I’m confused about where to draw the line between “rogue states”–like the deposed regime of Saddam Hussein–and legitimate “sovereign” states. My confusion arises from the fact that the Australian government was an active participant in the war to overthrow Hussein, who to my knowledge never attacked Australia, yet there appear to be no such plans to attack Singapore, despite that country’s plan to commit the premediated murder of an Aussie citizen this coming Friday:
Nguyen Tuong Van, 25, will be hanged at dawn on December 2 unless Singapore bends to growing calls to spare his life. On Monday, Canberra said it was considering taking Singapore to the International Court of Justice.
“It is important that, despite Singapore’s relentless use of the death penalty, we show that we will persist until this cruel and ineffective punishment is abolished,” said London-based rights group Amnesty International in a statement Saturday.
Singapore says it considers all aspects when an appeal is put forth, but clemency pleas have seldom worked in the city-state, especially for death-row convicts — only six have been spared from execution since Singapore’s independence in 1965.
Amnesty says around 420 people have been hanged in Singapore since 1991, giving the Southeast Asian nation of 4 million the distinction of having the highest per capita execution rate in the world — ahead of countries like China and Saudi Arabia.
Nguyen was arrested at Singapore’s Changi Airport in 2002 while flying from Cambodia to the southern Australian city of Melbourne with 396 grams (14 ounces) of heroin strapped to his back and in his carry-on luggage. He maintains he did it to help his twin brother pay debts.
Under Singapore law, anyone possessing more than 15 grams (0.53 ounces) of heroin is presumed to be trafficking and faces death if found guilty. Singapore says it must deal harshly with drug offenders to protect society.
Appeal hearings are usually over in minutes, with judges routinely giving their verdict before disappearing into their chambers. Lawyers would then have to refer to their written judgment to take further action.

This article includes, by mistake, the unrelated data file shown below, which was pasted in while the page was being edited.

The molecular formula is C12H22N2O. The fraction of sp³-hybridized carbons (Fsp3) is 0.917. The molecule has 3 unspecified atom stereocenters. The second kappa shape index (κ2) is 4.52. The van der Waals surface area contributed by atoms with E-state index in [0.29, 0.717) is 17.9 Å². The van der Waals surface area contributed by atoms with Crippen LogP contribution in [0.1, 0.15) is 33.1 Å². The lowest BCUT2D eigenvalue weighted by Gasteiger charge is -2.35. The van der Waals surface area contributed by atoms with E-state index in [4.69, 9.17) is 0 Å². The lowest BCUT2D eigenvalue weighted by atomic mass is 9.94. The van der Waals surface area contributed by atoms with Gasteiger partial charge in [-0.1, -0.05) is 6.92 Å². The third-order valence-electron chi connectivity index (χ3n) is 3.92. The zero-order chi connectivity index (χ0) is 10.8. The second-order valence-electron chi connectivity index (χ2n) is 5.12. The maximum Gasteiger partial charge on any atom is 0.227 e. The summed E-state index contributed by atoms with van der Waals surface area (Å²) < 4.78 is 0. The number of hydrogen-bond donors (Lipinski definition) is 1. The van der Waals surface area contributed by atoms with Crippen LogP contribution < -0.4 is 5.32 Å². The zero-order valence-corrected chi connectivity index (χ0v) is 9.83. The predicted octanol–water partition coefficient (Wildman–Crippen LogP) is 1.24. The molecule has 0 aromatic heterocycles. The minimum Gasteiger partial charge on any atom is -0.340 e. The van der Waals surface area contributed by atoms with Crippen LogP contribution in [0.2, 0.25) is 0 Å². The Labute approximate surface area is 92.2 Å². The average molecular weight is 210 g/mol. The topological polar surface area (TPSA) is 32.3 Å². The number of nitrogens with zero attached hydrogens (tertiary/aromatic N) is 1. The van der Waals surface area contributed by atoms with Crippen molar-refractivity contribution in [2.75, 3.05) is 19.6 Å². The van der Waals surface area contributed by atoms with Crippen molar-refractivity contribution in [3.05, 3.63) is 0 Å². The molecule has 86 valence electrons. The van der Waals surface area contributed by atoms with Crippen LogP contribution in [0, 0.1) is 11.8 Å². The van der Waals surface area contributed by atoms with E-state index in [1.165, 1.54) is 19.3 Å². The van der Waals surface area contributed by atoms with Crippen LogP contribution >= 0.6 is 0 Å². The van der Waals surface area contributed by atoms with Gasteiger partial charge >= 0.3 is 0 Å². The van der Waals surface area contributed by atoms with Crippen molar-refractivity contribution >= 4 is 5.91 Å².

Letters to relatives informing them of the execution date are extremely simple, and contain just a few paragraphs.
Humans rights advocates call the penalty excessive.
“The adoption of such a black-and-white approach is entirely inappropriate where the life of the accused is at stake,” said Philip Alston, the special rapporteur on extrajudicial, summary or arbitrary executions for the U.N. Commission on Human Rights.
“Once the sentence has been carried out it is irreversible,” he said last week.
Yet Singapore refuses to compromise on what it says in an internal matter.
“Singapore maintains that capital punishment is a criminal justice issue. It is the sovereign right of every country,” Singapore’s Ministry of Foreign Affairs said in reply to Alston.
There is no “sovereign right” to commit murder, any more than there is an individual right to commit murder. To argue otherwise–as some have one under the pretext of not “imposing” western values on Singapore–is simply to condone mob violence. Ultimately, that’s all Singapore’s government is, an armed mafia, predisposed towards the initiation of force whenever they encounter behavior that they disapprove of.
But the impending murder of Mr. Nguyen also reflects poorly on Australia’s “democratic” state. A government that demands absolute loyalty (and taxes) from its citizens has been exposed as powerless to prevent the pre-announced murder of one of its own. In the United States, we use heavily armed paramiltary forces (a.k.a. “SWAT teams”) to serve search warrants; yet somehow Canberra can’t bring itself to assemble the necessary forces to liberate Mr. Nguyen from his murderers. Instead, Australia’s grand plan is to bring Singapore before a faux international “court” that has no mechanism to enforce its decisions.
When a man can be executed by hanging for transporting 14 ounces of a substance through an airport, and the self-proclaimed “democracies” of the world stand by and do not take the necessary actions to save his life, I think the case against the state has been proven beyond a reasonable doubt.